Both Nicrosi and Van Heest enjoyed the support of Rep. Artur Davis, the state’s senior congressional Democrat, and they both reached the interview-at-the-Justice-Department stage of the process before the White House eliminated them. Nicrosi was the first choice of a selection committee formed Davis; Van Heest was the second. Click here and here for a more background on their candidacies.
After Van Heest, according to the Democrat with knowledge of the selection process, several individuals were approached about the job, including two state circuit judges, a former federal magistrate judge, and a former president of the Alabama state bar. All declined to throw in their hats — though it’s not clear why. (An indictment of the current process, perhaps?)
At one point, there was an effort to build some support around Montgomery-based lawyer Ed Parish Jr., the knowledgeable Democrat said. But Davis and others raised objections about Parish’s lack of criminal experience.
In the fall, Assistant U.S. Attorney Tamarra Matthews Johnson, 35, of Alabama’s Northern District, emerged as the new front-runner. It’s not clear who recommended her for the post. The knowledgeable Democrat said she applied directly to the White House. Johnson declined to comment.
In any event Johnson, a former clerk to Justice Sandra Day O’Connor, wasn’t expected encounter opposition from Sessions and Shelby, the knowledgeable Democrat said.
But she could not overcome her work on corruption cases against Democrats, including the prosecution of Siegelman for alleged bid-rigging. The case, which was overseen by Birmingham-based U.S. Attorney Alice Martin, another villian of the Left, was eventually thrown out. (Siegelman was later indicted and convicted in the Montgomery-based Middle District, on Canary’s turf.)
Democrats have long-maintained the Siegelman cases were politically motivated.
Johnson also worked on the Justice Department’s case against Richard Scrushy, the former chief executive of HealthSouth, who was acquitted in 2005 of masterminding a $2.7 billion accounting fraud. But in 2006, Scrushy was convicted in the Middle District of paying $500,000 to Siegelman in return for a seat on the state hospital regulatory board.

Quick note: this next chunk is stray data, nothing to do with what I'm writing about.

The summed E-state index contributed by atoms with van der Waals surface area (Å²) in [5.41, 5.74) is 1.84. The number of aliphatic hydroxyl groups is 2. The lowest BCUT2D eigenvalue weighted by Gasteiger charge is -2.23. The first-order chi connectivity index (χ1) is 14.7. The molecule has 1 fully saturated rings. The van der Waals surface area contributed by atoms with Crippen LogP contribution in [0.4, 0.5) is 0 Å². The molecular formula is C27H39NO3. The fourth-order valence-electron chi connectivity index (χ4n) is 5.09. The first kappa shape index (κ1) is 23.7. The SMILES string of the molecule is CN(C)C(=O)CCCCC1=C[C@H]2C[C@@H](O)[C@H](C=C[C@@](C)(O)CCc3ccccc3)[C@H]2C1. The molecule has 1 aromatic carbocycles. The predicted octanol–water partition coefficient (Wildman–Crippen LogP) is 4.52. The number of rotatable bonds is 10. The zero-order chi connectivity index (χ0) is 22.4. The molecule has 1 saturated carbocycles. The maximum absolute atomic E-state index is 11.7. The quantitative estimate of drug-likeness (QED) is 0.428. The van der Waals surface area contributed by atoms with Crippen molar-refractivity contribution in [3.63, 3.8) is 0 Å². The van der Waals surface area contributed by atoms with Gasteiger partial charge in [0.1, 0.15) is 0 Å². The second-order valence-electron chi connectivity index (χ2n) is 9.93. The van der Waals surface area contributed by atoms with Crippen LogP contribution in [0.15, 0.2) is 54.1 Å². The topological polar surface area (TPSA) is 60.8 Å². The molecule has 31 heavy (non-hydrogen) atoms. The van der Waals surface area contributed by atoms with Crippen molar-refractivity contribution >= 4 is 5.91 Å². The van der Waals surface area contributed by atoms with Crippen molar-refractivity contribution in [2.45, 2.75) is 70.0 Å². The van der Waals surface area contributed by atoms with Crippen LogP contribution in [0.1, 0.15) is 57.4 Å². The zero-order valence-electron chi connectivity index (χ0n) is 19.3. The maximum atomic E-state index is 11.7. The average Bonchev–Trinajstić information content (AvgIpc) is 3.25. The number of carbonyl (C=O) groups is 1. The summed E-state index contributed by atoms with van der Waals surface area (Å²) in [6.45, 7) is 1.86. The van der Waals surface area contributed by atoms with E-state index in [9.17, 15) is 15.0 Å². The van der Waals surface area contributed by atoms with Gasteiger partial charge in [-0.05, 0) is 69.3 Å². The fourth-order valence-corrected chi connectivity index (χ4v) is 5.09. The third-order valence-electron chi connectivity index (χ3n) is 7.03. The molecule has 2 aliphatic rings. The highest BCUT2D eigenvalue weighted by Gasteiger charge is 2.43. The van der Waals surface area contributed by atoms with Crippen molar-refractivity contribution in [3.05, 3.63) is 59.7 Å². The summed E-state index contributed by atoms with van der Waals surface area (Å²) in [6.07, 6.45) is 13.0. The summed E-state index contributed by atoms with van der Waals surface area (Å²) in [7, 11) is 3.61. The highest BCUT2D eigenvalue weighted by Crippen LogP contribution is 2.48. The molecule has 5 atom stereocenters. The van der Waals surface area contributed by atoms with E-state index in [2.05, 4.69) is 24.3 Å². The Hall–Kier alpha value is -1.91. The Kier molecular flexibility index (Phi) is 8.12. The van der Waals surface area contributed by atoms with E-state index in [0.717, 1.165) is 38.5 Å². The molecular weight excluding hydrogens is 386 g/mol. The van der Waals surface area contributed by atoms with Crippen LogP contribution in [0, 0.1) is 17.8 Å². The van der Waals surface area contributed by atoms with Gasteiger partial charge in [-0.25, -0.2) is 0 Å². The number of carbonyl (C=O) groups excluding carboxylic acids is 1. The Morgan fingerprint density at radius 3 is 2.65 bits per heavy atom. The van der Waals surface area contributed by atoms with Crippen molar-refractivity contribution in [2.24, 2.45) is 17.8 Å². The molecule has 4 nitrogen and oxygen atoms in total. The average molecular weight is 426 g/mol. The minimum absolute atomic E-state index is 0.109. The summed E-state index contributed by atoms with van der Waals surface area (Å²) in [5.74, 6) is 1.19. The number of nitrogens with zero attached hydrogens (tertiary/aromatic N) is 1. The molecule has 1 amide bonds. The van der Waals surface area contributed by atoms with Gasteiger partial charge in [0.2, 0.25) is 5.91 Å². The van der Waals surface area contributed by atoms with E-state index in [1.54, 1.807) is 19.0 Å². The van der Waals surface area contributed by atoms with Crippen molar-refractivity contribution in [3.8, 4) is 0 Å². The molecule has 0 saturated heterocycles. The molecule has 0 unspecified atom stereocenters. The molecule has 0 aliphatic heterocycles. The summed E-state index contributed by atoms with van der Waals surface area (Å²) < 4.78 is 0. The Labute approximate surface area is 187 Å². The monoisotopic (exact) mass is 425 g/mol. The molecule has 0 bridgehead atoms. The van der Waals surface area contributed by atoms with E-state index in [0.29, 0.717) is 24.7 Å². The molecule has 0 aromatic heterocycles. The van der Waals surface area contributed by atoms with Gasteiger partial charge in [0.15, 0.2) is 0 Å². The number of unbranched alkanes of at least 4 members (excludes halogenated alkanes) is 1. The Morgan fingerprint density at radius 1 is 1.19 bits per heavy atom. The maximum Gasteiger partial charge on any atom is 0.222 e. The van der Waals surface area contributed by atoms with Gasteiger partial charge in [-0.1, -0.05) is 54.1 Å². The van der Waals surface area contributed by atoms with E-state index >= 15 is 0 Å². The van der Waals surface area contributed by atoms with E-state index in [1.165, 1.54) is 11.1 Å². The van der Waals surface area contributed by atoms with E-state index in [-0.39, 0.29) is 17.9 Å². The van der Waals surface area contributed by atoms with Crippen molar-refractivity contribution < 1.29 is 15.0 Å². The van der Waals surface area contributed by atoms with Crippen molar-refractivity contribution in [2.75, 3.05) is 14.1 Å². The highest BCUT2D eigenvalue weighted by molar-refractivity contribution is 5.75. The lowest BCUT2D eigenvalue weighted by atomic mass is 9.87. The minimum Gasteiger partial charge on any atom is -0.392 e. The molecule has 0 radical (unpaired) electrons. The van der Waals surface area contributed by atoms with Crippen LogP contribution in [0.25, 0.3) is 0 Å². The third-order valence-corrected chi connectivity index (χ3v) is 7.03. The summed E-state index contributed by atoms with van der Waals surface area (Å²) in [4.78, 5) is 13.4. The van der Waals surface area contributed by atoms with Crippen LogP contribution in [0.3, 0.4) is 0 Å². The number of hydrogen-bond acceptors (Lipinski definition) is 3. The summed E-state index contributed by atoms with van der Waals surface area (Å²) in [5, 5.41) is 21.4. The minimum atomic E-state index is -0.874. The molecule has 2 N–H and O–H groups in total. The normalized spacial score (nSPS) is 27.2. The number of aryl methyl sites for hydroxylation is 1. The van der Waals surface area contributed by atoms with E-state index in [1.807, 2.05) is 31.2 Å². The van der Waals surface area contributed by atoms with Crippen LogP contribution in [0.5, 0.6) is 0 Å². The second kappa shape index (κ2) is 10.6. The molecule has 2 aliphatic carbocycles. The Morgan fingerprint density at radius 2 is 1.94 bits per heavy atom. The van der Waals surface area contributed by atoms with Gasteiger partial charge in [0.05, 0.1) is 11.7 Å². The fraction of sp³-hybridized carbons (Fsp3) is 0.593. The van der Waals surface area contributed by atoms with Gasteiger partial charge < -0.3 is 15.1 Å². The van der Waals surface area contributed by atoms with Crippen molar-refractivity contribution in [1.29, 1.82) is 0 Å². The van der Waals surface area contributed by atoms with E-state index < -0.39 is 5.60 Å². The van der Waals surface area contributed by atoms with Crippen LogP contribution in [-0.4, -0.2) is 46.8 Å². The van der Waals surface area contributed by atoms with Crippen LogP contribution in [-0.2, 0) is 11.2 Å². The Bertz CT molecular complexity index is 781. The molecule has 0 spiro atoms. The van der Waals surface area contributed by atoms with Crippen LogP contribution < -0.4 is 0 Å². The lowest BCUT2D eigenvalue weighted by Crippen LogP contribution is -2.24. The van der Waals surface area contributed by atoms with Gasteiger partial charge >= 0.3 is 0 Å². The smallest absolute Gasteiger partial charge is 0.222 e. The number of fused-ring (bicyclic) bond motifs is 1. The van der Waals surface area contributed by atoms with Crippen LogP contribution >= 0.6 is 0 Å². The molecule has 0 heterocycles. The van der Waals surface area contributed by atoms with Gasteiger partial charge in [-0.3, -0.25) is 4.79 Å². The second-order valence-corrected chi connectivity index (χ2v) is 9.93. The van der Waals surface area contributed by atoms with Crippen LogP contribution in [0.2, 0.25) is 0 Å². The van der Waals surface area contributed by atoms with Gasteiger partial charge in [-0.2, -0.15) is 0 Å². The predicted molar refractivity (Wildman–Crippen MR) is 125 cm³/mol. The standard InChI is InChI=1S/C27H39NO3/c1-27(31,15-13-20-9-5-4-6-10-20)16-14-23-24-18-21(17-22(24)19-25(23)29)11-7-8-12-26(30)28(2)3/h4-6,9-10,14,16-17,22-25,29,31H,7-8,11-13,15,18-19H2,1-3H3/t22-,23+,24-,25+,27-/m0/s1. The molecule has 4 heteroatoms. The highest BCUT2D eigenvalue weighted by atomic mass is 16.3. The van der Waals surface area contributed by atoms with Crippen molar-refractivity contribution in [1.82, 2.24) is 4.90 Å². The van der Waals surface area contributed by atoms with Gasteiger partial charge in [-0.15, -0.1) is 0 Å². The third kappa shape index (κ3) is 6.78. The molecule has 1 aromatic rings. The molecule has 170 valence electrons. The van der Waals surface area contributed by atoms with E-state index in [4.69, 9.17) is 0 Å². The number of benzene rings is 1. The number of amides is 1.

Amid a groundswell of Democratic opposition – Johnson was referred to as a “rabid, right-wing Republican” in one anyonmous quote that gained purchase in the blogosphere, though she and her husband are Democratic donors – Davis approached the White House. The congressman warned that her nomination would generate a backlash, the knowledgeable Democrat said.
The White House, which thus far has been loath to mix it up with Republicans over U.S. Attorney nominations, tread at least as carefully with Democrats, and Johnson’s candidacy dissolved.
The new front-runner, the official said, is George Beck Jr., 68, a white-collar defense lawyer at Capell & Howard and former state prosecutor. Davis recently passed his named to the White House, the official said, but it appears his candidacy will be anything but tidy.
Even if he satisfies the state’s Republican senators, he’ll have to assuage Democrats. Like Johnson, he also was involved in the Siegelman case as a lawyer for government witness Nick Bailey, an ex-aide to the governor who was sentenced to 18 months in prison on bribery-related charges. Bailey, one of the government’s star witnesses, testified in three trials and submitted to more than 40 interviews with federal investigators.
Beck, others noted, also defended Guy Hunt, the first Republican governor of Alabama since Reconstruction, who was convicted of illegaly diverting and spending money raised for his 1987 inauguration.
Posted in News | 3 Comments »
Former federal prosecutor and tax-fraud expert Michel Nicrosi on Thursday will file papers with the Alabama Secretary of State to run for the Democratic nomination for state Attorney General, The Associated Press reports. She told The AP she wants the job because the office needs a prosecutor and not a politician.
Nicrosi had been mentioned earlier this year as a possible nominee for U.S. Attorney for the Middle District of Alabama. She was the first choice of a selection committee formed by Democratic Rep. Artur Davis. But she didn’t have the support of Alabama Republican Sens. Jeff Sessions and Richard Shelby.